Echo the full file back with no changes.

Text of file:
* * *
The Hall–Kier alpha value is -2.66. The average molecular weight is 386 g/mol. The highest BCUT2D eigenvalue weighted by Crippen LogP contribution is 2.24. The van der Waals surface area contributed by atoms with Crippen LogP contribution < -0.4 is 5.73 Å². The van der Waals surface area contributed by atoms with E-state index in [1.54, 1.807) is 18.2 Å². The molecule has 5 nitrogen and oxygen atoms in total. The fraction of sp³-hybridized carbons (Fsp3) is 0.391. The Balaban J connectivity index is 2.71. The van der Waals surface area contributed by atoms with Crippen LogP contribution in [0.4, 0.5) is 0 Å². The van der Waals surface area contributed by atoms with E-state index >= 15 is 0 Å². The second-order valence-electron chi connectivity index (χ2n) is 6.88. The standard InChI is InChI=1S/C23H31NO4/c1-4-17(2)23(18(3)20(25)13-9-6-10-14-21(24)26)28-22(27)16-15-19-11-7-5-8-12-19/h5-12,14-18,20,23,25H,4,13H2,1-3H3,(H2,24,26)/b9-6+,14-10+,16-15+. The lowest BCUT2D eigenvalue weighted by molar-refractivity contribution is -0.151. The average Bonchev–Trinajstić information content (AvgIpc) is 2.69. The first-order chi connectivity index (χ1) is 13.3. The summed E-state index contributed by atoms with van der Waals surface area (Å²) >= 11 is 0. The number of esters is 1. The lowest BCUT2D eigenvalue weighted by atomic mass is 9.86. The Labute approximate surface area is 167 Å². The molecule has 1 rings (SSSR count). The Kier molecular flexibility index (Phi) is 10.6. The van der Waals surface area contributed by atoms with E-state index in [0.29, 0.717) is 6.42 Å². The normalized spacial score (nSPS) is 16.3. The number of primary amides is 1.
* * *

The Hall–Kier alpha value is -2.66. The average molecular weight is 386 g/mol. The highest BCUT2D eigenvalue weighted by Crippen LogP contribution is 2.24. The van der Waals surface area contributed by atoms with Crippen LogP contribution < -0.4 is 5.73 Å². The van der Waals surface area contributed by atoms with E-state index in [1.54, 1.807) is 18.2 Å². The molecule has 5 nitrogen and oxygen atoms in total. The fraction of sp³-hybridized carbons (Fsp3) is 0.391. The Balaban J connectivity index is 2.71. The van der Waals surface area contributed by atoms with Crippen LogP contribution in [0.4, 0.5) is 0 Å². The van der Waals surface area contributed by atoms with E-state index >= 15 is 0 Å². The second-order valence-electron chi connectivity index (χ2n) is 6.88. The standard InChI is InChI=1S/C23H31NO4/c1-4-17(2)23(18(3)20(25)13-9-6-10-14-21(24)26)28-22(27)16-15-19-11-7-5-8-12-19/h5-12,14-18,20,23,25H,4,13H2,1-3H3,(H2,24,26)/b9-6+,14-10+,16-15+. The lowest BCUT2D eigenvalue weighted by molar-refractivity contribution is -0.151. The average Bonchev–Trinajstić information content (AvgIpc) is 2.69. The first-order chi connectivity index (χ1) is 13.3. The summed E-state index contributed by atoms with van der Waals surface area (Å²) >= 11 is 0. The number of esters is 1. The lowest BCUT2D eigenvalue weighted by atomic mass is 9.86. The Labute approximate surface area is 167 Å². The molecule has 1 rings (SSSR count). The Kier molecular flexibility index (Phi) is 10.6. The van der Waals surface area contributed by atoms with E-state index in [0.29, 0.717) is 6.42 Å². The normalized spacial score (nSPS) is 16.3. The number of primary amides is 1.